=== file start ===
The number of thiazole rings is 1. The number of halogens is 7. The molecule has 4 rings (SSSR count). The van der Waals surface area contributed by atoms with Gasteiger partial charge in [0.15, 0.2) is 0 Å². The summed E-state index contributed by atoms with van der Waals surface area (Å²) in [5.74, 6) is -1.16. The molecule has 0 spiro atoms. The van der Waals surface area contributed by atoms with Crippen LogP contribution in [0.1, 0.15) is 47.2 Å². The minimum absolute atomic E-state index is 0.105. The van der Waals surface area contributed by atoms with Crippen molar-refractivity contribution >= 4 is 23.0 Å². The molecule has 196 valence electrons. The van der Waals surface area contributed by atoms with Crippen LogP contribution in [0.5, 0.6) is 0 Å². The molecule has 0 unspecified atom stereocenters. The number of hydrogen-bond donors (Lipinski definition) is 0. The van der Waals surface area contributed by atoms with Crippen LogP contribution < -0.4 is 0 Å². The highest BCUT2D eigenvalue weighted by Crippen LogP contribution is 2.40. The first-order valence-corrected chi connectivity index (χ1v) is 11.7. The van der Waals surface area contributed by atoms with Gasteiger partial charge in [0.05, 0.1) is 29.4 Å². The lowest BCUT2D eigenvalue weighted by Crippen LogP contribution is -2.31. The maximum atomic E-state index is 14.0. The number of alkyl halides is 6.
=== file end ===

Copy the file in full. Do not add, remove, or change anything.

The number of thiazole rings is 1. The number of halogens is 7. The molecule has 4 rings (SSSR count). The van der Waals surface area contributed by atoms with Gasteiger partial charge in [0.15, 0.2) is 0 Å². The summed E-state index contributed by atoms with van der Waals surface area (Å²) in [5.74, 6) is -1.16. The molecule has 0 spiro atoms. The van der Waals surface area contributed by atoms with Crippen LogP contribution in [0.1, 0.15) is 47.2 Å². The minimum absolute atomic E-state index is 0.105. The van der Waals surface area contributed by atoms with Crippen molar-refractivity contribution >= 4 is 23.0 Å². The molecule has 196 valence electrons. The van der Waals surface area contributed by atoms with Crippen LogP contribution in [0.5, 0.6) is 0 Å². The molecule has 0 unspecified atom stereocenters. The number of hydrogen-bond donors (Lipinski definition) is 0. The van der Waals surface area contributed by atoms with Crippen LogP contribution < -0.4 is 0 Å². The highest BCUT2D eigenvalue weighted by Crippen LogP contribution is 2.40. The first-order valence-corrected chi connectivity index (χ1v) is 11.7. The van der Waals surface area contributed by atoms with Gasteiger partial charge in [0.05, 0.1) is 29.4 Å². The lowest BCUT2D eigenvalue weighted by Crippen LogP contribution is -2.31. The maximum atomic E-state index is 14.0. The number of alkyl halides is 6.